Kerman’s Zoroastrian Fire Temple and Ethnography Museum stand as distinctive attractions. The museum is recognized as the world’s only Zoroastrian Ethnography Museum, housed within Kerman’s Zoroastrian Fire Temple complex. It holds various sections with artifacts collected by the museum’s founders.
Historical Context of the Fire Temple and Museum
The Zoroastrian Fire Temple in Kerman was built in 1303 Solar Hijri (Persian calendar), embedding deep historical and cultural significance. The museum comprises different sections, each representing various aspects of Zoroastrian customs and traditions. Artifacts, gathered by the museum’s founders, have been moved to a hall behind the fire temple.
The Museum’s Diverse Collections
The museum’s exhibits, contributed by Zoroastrian families, include household items, lighting and cooking utensils, showing similarities with Muslim counterparts. Among its oldest items are a 200-year-old handwritten Gathas book and a handheld fire container dated 1207. The museum also showcases women’s clothing from the Zoroastrian and Achaemenid periods, including embroidered pants, shirts, coats, and traditional headgear.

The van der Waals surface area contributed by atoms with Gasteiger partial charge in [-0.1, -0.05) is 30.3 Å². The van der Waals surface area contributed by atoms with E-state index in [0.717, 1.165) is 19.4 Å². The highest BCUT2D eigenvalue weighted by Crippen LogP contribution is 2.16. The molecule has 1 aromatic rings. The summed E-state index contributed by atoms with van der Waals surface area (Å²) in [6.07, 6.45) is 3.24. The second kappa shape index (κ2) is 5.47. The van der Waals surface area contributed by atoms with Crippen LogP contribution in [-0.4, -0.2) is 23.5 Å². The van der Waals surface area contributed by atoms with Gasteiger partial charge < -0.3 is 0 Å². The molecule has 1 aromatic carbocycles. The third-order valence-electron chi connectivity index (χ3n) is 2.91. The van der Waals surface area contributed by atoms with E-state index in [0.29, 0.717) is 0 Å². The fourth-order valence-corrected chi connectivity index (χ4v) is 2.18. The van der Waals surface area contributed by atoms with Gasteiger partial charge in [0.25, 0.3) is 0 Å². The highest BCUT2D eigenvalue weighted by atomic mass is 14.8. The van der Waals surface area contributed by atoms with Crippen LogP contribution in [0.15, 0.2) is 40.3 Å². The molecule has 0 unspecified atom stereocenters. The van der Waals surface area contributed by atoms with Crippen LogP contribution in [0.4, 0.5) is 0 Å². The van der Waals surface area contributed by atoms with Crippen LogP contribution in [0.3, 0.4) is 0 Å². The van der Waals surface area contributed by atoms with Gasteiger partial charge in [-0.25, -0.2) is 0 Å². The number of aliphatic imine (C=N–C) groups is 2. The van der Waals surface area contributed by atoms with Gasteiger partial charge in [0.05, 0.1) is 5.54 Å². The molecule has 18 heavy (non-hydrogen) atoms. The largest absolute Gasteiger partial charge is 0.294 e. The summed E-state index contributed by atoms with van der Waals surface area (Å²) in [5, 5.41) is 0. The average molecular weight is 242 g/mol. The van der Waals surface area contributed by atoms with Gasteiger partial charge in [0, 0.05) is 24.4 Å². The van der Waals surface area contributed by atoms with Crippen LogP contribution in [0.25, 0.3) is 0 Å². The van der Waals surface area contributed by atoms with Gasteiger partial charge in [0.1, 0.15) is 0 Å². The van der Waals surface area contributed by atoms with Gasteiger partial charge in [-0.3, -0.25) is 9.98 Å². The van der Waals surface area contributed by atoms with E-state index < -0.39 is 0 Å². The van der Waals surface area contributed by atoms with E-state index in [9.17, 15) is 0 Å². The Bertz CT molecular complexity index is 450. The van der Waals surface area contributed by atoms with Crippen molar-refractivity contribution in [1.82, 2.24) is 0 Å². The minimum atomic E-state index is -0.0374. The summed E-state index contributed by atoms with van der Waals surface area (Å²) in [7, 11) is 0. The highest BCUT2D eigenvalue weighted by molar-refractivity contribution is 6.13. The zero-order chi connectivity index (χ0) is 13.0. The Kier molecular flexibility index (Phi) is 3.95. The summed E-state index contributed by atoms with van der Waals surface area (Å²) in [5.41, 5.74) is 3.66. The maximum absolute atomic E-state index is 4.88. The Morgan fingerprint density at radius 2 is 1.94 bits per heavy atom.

Architectural Beauty and Serenity
The Kerman Zoroastrian Fire Temple, an elegant brick structure, sits beside a tranquil garden, enhancing the temple’s peaceful ambiance. Expertly restored by Kerman’s architectural specialists, the temple has gained even more beauty through its renovation. Adjacent to the fire temple, the Zoroastrian Ethnography Museum, founded and dedicated by Mahin Dokht Siavoshian, enriches this cultural site.
Inside the Museum
The museum’s artifacts are displayed over two floors. The first floor is devoted to cooking equipment, inscriptions, specific Zoroastrian garments, and ancient books. The second floor focuses on old photographs. A staircase area connects these floors, displaying household and agricultural tools.